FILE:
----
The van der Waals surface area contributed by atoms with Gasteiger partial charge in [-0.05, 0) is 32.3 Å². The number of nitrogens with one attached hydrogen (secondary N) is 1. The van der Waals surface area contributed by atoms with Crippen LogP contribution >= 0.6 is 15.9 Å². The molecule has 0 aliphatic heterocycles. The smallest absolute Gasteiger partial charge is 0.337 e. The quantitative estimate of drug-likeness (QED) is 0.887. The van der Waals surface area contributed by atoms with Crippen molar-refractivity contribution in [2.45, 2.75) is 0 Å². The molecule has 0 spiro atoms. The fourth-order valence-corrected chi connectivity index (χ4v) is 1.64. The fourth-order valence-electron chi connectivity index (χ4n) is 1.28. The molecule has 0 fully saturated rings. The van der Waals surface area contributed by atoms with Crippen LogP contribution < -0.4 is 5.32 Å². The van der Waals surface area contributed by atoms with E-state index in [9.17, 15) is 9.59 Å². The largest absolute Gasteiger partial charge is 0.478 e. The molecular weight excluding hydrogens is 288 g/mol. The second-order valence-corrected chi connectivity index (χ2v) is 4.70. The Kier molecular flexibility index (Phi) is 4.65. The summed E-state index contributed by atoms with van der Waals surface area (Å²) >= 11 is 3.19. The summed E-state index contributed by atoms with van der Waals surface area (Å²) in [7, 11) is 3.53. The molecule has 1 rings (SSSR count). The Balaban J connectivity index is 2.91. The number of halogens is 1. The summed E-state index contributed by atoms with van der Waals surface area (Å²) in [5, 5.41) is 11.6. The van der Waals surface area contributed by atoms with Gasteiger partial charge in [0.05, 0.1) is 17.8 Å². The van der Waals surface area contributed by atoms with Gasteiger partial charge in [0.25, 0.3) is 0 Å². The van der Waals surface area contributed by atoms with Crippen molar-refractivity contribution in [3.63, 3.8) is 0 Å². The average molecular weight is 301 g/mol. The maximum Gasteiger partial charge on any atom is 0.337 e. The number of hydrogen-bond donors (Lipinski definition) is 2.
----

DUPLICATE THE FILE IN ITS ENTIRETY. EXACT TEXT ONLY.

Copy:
The van der Waals surface area contributed by atoms with Gasteiger partial charge in [-0.05, 0) is 32.3 Å². The number of nitrogens with one attached hydrogen (secondary N) is 1. The van der Waals surface area contributed by atoms with Crippen LogP contribution >= 0.6 is 15.9 Å². The molecule has 0 aliphatic heterocycles. The smallest absolute Gasteiger partial charge is 0.337 e. The quantitative estimate of drug-likeness (QED) is 0.887. The van der Waals surface area contributed by atoms with Crippen molar-refractivity contribution in [2.45, 2.75) is 0 Å². The molecule has 0 spiro atoms. The fourth-order valence-corrected chi connectivity index (χ4v) is 1.64. The fourth-order valence-electron chi connectivity index (χ4n) is 1.28. The molecule has 0 fully saturated rings. The van der Waals surface area contributed by atoms with Crippen LogP contribution < -0.4 is 5.32 Å². The van der Waals surface area contributed by atoms with E-state index in [9.17, 15) is 9.59 Å². The largest absolute Gasteiger partial charge is 0.478 e. The molecular weight excluding hydrogens is 288 g/mol. The second-order valence-corrected chi connectivity index (χ2v) is 4.70. The Kier molecular flexibility index (Phi) is 4.65. The summed E-state index contributed by atoms with van der Waals surface area (Å²) >= 11 is 3.19. The summed E-state index contributed by atoms with van der Waals surface area (Å²) in [7, 11) is 3.53. The molecule has 1 rings (SSSR count). The Balaban J connectivity index is 2.91. The number of halogens is 1. The summed E-state index contributed by atoms with van der Waals surface area (Å²) in [5, 5.41) is 11.6. The van der Waals surface area contributed by atoms with Gasteiger partial charge in [0.05, 0.1) is 17.8 Å². The van der Waals surface area contributed by atoms with Gasteiger partial charge in [0.25, 0.3) is 0 Å². The van der Waals surface area contributed by atoms with Crippen molar-refractivity contribution in [3.63, 3.8) is 0 Å². The average molecular weight is 301 g/mol. The maximum Gasteiger partial charge on any atom is 0.337 e. The number of hydrogen-bond donors (Lipinski definition) is 2.